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1862-Michigan's "Fighting Fifth" Infantry in Civil War


A separate blog that followed the newspaper accounts of Michigan's "Fighting Fifth" Infantry as it happened 150 years ago has moved to this section of Storytelling + Research = LoiS.
As Liberetta Lerich Green I reenact her family's involvement in the Underground Railroad and the "War of Rebellion" for the Lerichs had 2 brothers in the 5th Infantry. For more information, go to
Find here the Detroit and other area newspapers originally published by LoiS online at the same pace as relatives did when searching for news of their family in the "Fighting Fifth."

The Fifth was part of the Army of the Potomac and one of the regiments about whom Lincoln said, "Thank God for Michigan!"  Their regiment also was 5th in Union infantry deaths as they were active in many actions including the following:
*The Peninsular Campaign
*2d Battle of Bull Run (entering after the devastating 1st loss)
*Battle of Chantilly
*Battle of Antietam
*Battle of Fredericksburg
*Battle of Chancellorsville
*Battle of Gettysburg
*Battle of the Wilderness
*Battle of Spotsylvania Court House
*Battle of Cold Harbor
*Siege of Petersburg
*Appomatox Campaign

Microfilmed reports, unfortunately, are not always clearly reproduced, but this is a way to follow the 5th Regiment since there is currently no book on just this important regiment.  Over the five years when the blog was published various methods of coping with those microfilms changed.  As a result the quality of reproduction varies and, unfortunately, the original articles were deleted from the flash-drives that captured them off the Library of Michigan microfilm.  Sizes also may vary.  The largest size possible was used, but you may need to adjust the viewing size to see the best image.  As of this date, those original microfilms remain at the library for viewing. 

Unlike the original blog, I have delayed putting this page up until all material is posted.  This permits reading the articles in first to last sequence, unlike the usual blog format which goes from the most recent backwards.  Because there is so much material, I am going to break it down by year.  This page is about the war in 1862.

It also reveals the learning curve as I worked upon the material.  Because the total blog had so many tags to index material, those labels will appear with each article and I can put them at the beginning of each article.  They do not appear on the sidebar because the sidebar's tags are for the main part of the blog.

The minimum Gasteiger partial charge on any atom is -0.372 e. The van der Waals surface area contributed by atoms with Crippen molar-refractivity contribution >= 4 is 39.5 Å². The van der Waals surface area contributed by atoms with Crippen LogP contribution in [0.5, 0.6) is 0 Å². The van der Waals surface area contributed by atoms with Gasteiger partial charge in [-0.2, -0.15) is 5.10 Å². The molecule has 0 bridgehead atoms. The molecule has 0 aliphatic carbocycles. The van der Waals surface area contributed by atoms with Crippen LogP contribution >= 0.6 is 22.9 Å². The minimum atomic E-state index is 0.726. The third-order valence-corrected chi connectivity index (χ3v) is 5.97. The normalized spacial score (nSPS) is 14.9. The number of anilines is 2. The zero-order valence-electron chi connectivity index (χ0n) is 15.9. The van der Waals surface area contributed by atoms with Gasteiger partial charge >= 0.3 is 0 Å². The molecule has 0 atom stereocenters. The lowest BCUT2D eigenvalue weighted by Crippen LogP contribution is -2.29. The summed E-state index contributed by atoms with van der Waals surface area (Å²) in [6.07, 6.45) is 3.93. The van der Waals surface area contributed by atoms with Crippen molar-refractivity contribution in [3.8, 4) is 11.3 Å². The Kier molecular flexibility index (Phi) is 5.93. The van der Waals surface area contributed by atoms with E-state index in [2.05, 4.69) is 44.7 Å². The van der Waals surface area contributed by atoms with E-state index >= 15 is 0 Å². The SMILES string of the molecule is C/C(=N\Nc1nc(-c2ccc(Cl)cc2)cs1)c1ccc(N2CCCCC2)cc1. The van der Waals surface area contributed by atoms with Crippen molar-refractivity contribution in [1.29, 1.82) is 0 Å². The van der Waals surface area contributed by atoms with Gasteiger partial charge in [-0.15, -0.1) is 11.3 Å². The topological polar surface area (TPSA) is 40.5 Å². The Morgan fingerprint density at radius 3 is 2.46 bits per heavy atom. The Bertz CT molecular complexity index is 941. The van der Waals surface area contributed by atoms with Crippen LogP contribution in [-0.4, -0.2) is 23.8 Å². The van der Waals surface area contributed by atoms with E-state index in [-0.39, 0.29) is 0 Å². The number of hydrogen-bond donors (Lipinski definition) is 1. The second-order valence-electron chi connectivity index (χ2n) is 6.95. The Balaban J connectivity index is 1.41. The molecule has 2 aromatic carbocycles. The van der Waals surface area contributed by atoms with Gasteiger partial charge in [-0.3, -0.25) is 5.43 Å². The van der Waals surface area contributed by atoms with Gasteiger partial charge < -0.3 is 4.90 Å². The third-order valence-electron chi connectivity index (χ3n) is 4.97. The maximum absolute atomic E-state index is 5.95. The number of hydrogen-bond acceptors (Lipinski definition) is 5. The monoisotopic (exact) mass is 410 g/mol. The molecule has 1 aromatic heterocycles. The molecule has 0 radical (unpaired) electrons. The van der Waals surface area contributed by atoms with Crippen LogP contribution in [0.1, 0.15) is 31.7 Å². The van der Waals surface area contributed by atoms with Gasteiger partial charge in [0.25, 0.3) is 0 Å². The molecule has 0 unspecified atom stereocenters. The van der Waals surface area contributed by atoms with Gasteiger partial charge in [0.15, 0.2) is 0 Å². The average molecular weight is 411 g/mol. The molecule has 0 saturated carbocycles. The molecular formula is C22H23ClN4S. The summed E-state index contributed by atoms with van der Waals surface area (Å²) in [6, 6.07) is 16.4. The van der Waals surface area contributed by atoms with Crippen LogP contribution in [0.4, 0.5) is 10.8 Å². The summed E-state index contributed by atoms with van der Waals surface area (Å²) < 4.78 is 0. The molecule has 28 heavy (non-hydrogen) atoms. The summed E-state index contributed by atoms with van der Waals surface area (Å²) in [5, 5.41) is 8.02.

Unfortunately some of my original decisions, like the use of this color font, are proving difficult to change.  Additionally, quirks of the Blogger process are not truly "WYSIWYG" (What You See Is What You Get), still its price (free, other than my own time) has made problems, for example spacing and fonts different than I chose on the original blog.  Yet I have changed it as far as I can, although how it appears may mislead the reader into not realizing there is more to come.  Just know that an entire year exists and keep going.

January 9, 1862 Detroit Free Press 

Here's a bit of clarification of a few things in the following article.
The heading is: From the Fifth Regiment with this subheading - In Camp Christmas Among the Soldiers - A Scouting Party - A Rencon-tre (sic).
The date it was sent to the Free Press was January 2d, 1862, which shows the delay receiving and publishing it.
The article begins: The winter air of Virginia freezes the fingers of our troops as severely as does that of the Wolverine State, and letter writing is but a painful pleasure...
The crease further down, after talking about Mrs. O'Donnell, states: Like the good angel of the fairy legend, her presence is visible everywhere...

Lois: Once again I feel apologetic about the quality of these microfilmed newspapers, but know I did what I could to clean up safely the articles using the accessory, Paint.  It's admittedly crude.  Some of the clarification of this article came from alternate filming by John Braden.  In the meantime know that the Fifth Infantry articles will start to increase as they began to see more action.

That alternate film cannot be cut apart, but it reveals these final two paragraphs (note also a different spelling of the lieutenant's name from the second article which follows this one). 

From John Braden:
And now to come to a piece of news which will present the other side of camp life. Lieutenant Denison, Company I, of this regiment, while in charge of a few men who were ordered to accompany a body of cavalry on a scouting expedition towards Pohick Church, was fired upon by a body of rebels lying in ambush, and wounded, a rifle ball passing through his under jaw and out of his neck.  The wound is a serious one, though not dangerous, and will probably compel the gallant Lieutenant to return home for a time to recruit his health.  I am gratified to be able to say that throughout the affair he behaved with great credit to himself, evincing a quiet, determined courage, which with the bravest of men is commendable, and although our party was obliged to retire they did so in good order, without losing a man, while two newly made graves showed the next day that our firing had done some execution.  Such little encounters as those which occur now and then, serve to keep up a healthy excitement which cannot fail to be productive of good to the cause whenever the hour arrive for us to enter a general action.